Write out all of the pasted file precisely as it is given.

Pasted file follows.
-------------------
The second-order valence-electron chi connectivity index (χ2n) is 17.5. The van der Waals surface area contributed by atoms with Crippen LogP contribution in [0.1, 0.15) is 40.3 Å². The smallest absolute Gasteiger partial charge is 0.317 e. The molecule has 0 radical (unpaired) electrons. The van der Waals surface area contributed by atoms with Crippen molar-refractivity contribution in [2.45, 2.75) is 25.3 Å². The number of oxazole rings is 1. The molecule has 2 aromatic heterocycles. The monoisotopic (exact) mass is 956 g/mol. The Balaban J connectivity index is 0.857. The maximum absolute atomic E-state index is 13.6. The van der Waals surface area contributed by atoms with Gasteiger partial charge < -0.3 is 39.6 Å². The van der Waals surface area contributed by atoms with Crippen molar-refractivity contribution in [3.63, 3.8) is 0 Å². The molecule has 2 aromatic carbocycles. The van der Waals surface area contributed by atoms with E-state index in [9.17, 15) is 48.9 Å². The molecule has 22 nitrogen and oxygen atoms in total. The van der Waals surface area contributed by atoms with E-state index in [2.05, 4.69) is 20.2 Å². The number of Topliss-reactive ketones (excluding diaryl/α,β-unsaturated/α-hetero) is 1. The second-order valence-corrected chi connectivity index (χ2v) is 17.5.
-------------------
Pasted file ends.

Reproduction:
The second-order valence-electron chi connectivity index (χ2n) is 17.5. The van der Waals surface area contributed by atoms with Crippen LogP contribution in [0.1, 0.15) is 40.3 Å². The smallest absolute Gasteiger partial charge is 0.317 e. The molecule has 0 radical (unpaired) electrons. The van der Waals surface area contributed by atoms with Crippen molar-refractivity contribution in [2.45, 2.75) is 25.3 Å². The number of oxazole rings is 1. The molecule has 2 aromatic heterocycles. The monoisotopic (exact) mass is 956 g/mol. The Balaban J connectivity index is 0.857. The maximum absolute atomic E-state index is 13.6. The van der Waals surface area contributed by atoms with Gasteiger partial charge < -0.3 is 39.6 Å². The van der Waals surface area contributed by atoms with Crippen molar-refractivity contribution in [3.63, 3.8) is 0 Å². The molecule has 2 aromatic carbocycles. The van der Waals surface area contributed by atoms with E-state index in [9.17, 15) is 48.9 Å². The molecule has 22 nitrogen and oxygen atoms in total. The van der Waals surface area contributed by atoms with E-state index in [2.05, 4.69) is 20.2 Å². The number of Topliss-reactive ketones (excluding diaryl/α,β-unsaturated/α-hetero) is 1. The second-order valence-corrected chi connectivity index (χ2v) is 17.5.